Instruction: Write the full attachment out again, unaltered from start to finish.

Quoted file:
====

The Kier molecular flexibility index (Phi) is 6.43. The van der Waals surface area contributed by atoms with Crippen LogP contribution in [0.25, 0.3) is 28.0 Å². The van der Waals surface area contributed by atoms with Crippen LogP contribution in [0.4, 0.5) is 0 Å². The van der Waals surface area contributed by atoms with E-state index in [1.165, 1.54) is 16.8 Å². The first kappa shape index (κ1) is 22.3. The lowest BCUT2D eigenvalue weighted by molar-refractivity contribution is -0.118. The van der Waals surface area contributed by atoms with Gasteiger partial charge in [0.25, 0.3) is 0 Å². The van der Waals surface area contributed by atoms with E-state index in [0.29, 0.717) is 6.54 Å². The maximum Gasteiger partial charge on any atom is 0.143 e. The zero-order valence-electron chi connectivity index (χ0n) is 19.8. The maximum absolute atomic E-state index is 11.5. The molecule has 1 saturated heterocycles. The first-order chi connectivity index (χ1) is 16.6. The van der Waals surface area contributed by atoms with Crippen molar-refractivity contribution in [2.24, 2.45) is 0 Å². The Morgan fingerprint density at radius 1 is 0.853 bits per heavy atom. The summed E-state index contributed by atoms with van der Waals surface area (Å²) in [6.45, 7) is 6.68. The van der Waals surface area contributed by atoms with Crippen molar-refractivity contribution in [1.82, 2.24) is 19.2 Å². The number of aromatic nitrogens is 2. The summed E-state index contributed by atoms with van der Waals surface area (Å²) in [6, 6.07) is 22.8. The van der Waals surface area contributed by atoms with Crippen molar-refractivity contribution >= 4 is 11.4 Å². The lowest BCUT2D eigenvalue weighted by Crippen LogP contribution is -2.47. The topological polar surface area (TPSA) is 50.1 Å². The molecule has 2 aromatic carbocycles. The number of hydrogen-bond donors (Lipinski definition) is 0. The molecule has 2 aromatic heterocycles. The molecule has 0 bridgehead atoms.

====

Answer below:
The Kier molecular flexibility index (Phi) is 6.43. The van der Waals surface area contributed by atoms with Crippen LogP contribution in [0.25, 0.3) is 28.0 Å². The van der Waals surface area contributed by atoms with Crippen LogP contribution in [0.4, 0.5) is 0 Å². The van der Waals surface area contributed by atoms with E-state index in [1.165, 1.54) is 16.8 Å². The first kappa shape index (κ1) is 22.3. The lowest BCUT2D eigenvalue weighted by molar-refractivity contribution is -0.118. The van der Waals surface area contributed by atoms with Gasteiger partial charge in [0.25, 0.3) is 0 Å². The van der Waals surface area contributed by atoms with E-state index in [0.29, 0.717) is 6.54 Å². The maximum Gasteiger partial charge on any atom is 0.143 e. The zero-order valence-electron chi connectivity index (χ0n) is 19.8. The maximum absolute atomic E-state index is 11.5. The molecule has 1 saturated heterocycles. The first-order chi connectivity index (χ1) is 16.6. The van der Waals surface area contributed by atoms with Crippen molar-refractivity contribution in [2.24, 2.45) is 0 Å². The Morgan fingerprint density at radius 1 is 0.853 bits per heavy atom. The summed E-state index contributed by atoms with van der Waals surface area (Å²) in [6.45, 7) is 6.68. The van der Waals surface area contributed by atoms with Crippen molar-refractivity contribution in [1.82, 2.24) is 19.2 Å². The number of aromatic nitrogens is 2. The summed E-state index contributed by atoms with van der Waals surface area (Å²) in [6, 6.07) is 22.8. The van der Waals surface area contributed by atoms with Crippen molar-refractivity contribution >= 4 is 11.4 Å². The lowest BCUT2D eigenvalue weighted by Crippen LogP contribution is -2.47. The topological polar surface area (TPSA) is 50.1 Å². The molecule has 2 aromatic carbocycles. The number of hydrogen-bond donors (Lipinski definition) is 0. The molecule has 2 aromatic heterocycles. The molecule has 0 bridgehead atoms.